Whenever I hire someone, I look for two things: aptitude and attitude. I tell that to the interviewee pretty soon during the interview, too. That gives them an understanding of what I'm looking for. However, before you get to have a face-to-face with me, I've already had at least one phone interview with you - the in-person interview is just to confirm or change what I think I know about you.
Aptitude is the knowledge-base or skill-set that an employee brings with him or her. That is a compilation of that person's life experiences, education, work knowledge, training, books read, and everything else that this person has learned to this point in life. It is far too much to unpack in an interview but I try to get a glimpse into what the person knows.
Attitude is the mindset the person has about work, life, other people, etc. Attitude is BY FAR the most important of the two items I look for. I can train aptitude if you have the right attitude. Aptitude is easy and knowledge can be taught. Attitude can never be taught - it is who you are and tells me (the prospective employer) more about what kind of employee you'll be than any résumé ever will. Attitude comes through loud and clear usually within the first 60 seconds of a meeting, even an interview where you're doing all you can to impress someone.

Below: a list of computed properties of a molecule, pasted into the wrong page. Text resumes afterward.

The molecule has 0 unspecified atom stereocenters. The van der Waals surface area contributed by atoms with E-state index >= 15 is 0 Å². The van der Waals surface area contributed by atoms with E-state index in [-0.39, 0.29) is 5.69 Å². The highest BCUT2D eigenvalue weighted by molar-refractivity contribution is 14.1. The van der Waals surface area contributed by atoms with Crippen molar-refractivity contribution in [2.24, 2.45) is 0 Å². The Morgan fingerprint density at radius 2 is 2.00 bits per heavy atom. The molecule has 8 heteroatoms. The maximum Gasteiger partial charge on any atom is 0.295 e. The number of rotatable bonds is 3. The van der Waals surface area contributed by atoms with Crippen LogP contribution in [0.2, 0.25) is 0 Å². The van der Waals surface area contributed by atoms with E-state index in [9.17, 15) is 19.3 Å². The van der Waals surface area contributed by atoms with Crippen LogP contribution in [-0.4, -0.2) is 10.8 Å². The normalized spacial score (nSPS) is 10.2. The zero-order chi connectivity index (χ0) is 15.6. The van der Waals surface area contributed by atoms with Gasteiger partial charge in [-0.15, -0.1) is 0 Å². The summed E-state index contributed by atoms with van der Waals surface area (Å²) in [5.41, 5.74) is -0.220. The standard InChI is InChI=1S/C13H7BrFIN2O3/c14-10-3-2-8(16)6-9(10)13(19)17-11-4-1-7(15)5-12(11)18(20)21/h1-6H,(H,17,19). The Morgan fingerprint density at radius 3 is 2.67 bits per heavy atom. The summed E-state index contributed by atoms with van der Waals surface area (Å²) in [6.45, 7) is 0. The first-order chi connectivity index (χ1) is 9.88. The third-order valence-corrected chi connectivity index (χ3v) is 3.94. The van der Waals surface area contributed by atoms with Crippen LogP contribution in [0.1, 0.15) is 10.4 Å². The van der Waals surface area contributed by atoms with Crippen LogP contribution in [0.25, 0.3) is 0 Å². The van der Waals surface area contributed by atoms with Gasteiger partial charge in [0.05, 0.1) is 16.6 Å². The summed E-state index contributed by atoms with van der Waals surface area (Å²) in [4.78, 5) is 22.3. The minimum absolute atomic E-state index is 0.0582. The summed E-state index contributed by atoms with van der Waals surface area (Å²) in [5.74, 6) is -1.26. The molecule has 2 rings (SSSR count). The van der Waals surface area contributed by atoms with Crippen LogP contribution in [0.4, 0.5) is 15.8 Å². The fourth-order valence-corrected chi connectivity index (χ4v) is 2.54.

This approach also works with both volunteers. Get vols who have the right attitude, and whatever program they're in will have a much better change of success. Having the right attitude to anything in life will infect and affect others around you. So, my suggestion is that when you interview for a staff position or a volunteer (or even when you interview somewhere) have the right attitude regardless of your aptitude. Eventually your attitude (and those whom you interview) will rise to surface - you might as well know it from the outset.